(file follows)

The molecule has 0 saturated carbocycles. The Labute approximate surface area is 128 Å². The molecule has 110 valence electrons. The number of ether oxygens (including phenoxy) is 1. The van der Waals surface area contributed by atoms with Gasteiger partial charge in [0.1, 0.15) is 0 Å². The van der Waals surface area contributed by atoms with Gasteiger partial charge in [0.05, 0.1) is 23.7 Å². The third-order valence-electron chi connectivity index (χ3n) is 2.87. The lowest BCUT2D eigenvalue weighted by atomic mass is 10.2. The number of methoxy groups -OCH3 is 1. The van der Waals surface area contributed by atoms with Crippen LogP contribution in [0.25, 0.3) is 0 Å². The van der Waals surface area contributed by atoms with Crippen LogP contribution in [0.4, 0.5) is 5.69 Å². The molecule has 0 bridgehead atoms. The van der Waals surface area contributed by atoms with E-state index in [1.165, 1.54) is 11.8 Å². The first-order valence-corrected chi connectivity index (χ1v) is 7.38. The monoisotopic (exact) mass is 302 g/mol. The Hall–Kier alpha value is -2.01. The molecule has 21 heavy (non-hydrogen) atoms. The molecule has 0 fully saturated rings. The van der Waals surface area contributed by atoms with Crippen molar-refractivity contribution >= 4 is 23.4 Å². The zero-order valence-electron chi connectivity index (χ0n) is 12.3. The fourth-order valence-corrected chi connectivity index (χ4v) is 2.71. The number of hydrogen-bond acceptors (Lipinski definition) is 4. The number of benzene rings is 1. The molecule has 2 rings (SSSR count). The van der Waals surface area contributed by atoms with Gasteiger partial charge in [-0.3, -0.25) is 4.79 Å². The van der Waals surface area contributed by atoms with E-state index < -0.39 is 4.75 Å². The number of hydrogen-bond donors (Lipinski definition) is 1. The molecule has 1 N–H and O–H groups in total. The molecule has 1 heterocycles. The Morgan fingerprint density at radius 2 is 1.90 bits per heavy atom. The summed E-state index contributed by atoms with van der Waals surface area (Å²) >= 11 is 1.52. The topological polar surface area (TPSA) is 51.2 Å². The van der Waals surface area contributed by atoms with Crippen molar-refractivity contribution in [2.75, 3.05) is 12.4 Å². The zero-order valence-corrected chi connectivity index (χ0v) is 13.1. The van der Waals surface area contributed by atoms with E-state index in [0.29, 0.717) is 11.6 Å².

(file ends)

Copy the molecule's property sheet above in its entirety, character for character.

The molecule has 0 saturated carbocycles. The Labute approximate surface area is 128 Å². The molecule has 110 valence electrons. The number of ether oxygens (including phenoxy) is 1. The van der Waals surface area contributed by atoms with Gasteiger partial charge in [0.1, 0.15) is 0 Å². The van der Waals surface area contributed by atoms with Gasteiger partial charge in [0.05, 0.1) is 23.7 Å². The third-order valence-electron chi connectivity index (χ3n) is 2.87. The lowest BCUT2D eigenvalue weighted by atomic mass is 10.2. The number of methoxy groups -OCH3 is 1. The van der Waals surface area contributed by atoms with Crippen LogP contribution in [0.25, 0.3) is 0 Å². The van der Waals surface area contributed by atoms with Crippen LogP contribution in [0.4, 0.5) is 5.69 Å². The molecule has 0 bridgehead atoms. The van der Waals surface area contributed by atoms with E-state index in [1.165, 1.54) is 11.8 Å². The first-order valence-corrected chi connectivity index (χ1v) is 7.38. The monoisotopic (exact) mass is 302 g/mol. The Hall–Kier alpha value is -2.01. The molecule has 21 heavy (non-hydrogen) atoms. The molecule has 0 fully saturated rings. The van der Waals surface area contributed by atoms with Crippen molar-refractivity contribution >= 4 is 23.4 Å². The zero-order valence-electron chi connectivity index (χ0n) is 12.3. The fourth-order valence-corrected chi connectivity index (χ4v) is 2.71. The number of hydrogen-bond acceptors (Lipinski definition) is 4. The number of benzene rings is 1. The molecule has 2 rings (SSSR count). The van der Waals surface area contributed by atoms with Gasteiger partial charge in [-0.3, -0.25) is 4.79 Å². The van der Waals surface area contributed by atoms with E-state index < -0.39 is 4.75 Å². The number of hydrogen-bond donors (Lipinski definition) is 1. The molecule has 1 N–H and O–H groups in total. The molecule has 1 heterocycles. The Morgan fingerprint density at radius 2 is 1.90 bits per heavy atom. The summed E-state index contributed by atoms with van der Waals surface area (Å²) >= 11 is 1.52. The topological polar surface area (TPSA) is 51.2 Å². The van der Waals surface area contributed by atoms with Crippen molar-refractivity contribution in [2.75, 3.05) is 12.4 Å². The zero-order valence-corrected chi connectivity index (χ0v) is 13.1. The van der Waals surface area contributed by atoms with E-state index in [0.29, 0.717) is 11.6 Å².